We are delighted to release our Annual Report 2019 – view it here.

The report highlights our achievements in the past year, but it also looks forward to the future. It is a chance to reflect on how corruption and governance are changing around the world and how we are adapting to new challenges. It is also a chance to thank, once again, our partners and donors for their unwavering support. 

This special analysis provides a predictive assessment of likely impacts of the COVID-19 pandemic on illegal wildlife trade activities, associated risks to transport and finance companies, and possible futures in our response.

It is a United for Wildlife Taskforce report published in partnership with the Basel Institute on Governance.

Every day, an unknown number of elephant tusks, rhino horn, pangolin scales and other wildlife products – alive and dead – cross the oceans in container ships and cargo flights for use in traditional medicine, crafts and the illegal pet trade. Rare trees are felled in ancient forests and shipped out under false certificates.

They leave behind the butchered carcasses of the last remaining animals of many species, scarred and emptied landscapes, legal livelihoods undermined by corruption and criminal activity, and communities ravaged by organised crime networks.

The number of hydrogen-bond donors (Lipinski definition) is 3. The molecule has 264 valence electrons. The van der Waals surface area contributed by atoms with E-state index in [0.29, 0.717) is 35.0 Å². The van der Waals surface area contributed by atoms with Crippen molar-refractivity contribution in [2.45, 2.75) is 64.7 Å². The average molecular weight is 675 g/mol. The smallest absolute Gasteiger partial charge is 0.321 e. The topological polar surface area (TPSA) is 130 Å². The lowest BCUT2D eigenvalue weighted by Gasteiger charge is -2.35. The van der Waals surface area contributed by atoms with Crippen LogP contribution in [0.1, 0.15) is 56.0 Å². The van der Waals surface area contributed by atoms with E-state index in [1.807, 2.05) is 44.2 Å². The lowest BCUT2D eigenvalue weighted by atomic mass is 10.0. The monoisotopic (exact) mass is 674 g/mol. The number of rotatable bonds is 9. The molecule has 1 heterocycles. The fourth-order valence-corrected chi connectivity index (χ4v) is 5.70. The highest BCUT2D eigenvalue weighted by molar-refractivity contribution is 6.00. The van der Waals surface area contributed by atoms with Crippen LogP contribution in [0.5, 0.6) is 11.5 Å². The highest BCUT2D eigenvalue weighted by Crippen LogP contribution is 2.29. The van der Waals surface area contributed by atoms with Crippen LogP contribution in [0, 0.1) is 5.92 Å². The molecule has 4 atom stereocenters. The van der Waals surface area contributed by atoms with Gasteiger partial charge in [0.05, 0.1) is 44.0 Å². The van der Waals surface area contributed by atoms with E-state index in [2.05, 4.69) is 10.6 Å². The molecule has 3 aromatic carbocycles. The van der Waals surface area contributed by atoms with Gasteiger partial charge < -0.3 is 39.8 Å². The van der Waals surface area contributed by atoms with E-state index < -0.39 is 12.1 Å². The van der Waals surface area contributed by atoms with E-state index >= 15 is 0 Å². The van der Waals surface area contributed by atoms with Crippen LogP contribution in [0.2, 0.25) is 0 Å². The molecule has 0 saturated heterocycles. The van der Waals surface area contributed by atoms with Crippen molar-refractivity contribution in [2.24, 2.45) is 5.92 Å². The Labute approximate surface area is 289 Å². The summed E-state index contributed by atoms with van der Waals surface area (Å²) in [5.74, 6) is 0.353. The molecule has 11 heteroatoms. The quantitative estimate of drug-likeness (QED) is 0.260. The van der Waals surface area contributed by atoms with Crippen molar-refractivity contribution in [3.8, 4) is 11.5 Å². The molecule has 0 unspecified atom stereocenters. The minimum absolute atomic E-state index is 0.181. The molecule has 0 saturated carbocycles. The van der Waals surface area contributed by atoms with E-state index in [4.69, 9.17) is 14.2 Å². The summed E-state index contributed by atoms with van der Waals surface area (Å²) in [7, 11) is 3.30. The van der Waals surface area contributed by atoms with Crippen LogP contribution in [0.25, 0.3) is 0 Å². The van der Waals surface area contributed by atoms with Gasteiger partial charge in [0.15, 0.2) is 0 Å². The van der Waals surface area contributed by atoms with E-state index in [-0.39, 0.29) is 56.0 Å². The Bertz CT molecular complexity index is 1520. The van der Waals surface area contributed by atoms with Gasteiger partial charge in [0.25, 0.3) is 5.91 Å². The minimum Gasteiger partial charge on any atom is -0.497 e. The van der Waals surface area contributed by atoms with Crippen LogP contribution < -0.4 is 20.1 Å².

Given the vast dimensions of the multibillion-dollar illegal wildlife trade (IWT), it may be surprising that until recently, global efforts to tackle IWT came mainly from the conservation sector. This has typically consisted of numerous donor-funded efforts to catch poachers and raise public awareness of the plight of endangered species.

Valuable as those efforts are, they do little to impact the organised crime networks, corruption and illicit financial flows that allow the lucrative illegal trade in wildlife products to continue.

High-profile law enforcement operations against illegal wildlife trade (IWT), such as Interpol’s Operation Thunderball in July and the arrest of notorious trafficker Moazu Kromah in Uganda in June, have drawn welcome attention to IWT as a financial and organised crime and not only a conservation issue.

Yet in working to strengthen legal frameworks and law enforcement capacity in countries that suffer from high levels of IWT, we must not forget the social drivers and facilitators behind wildlife trafficking – factors that laws alone are powerless to change.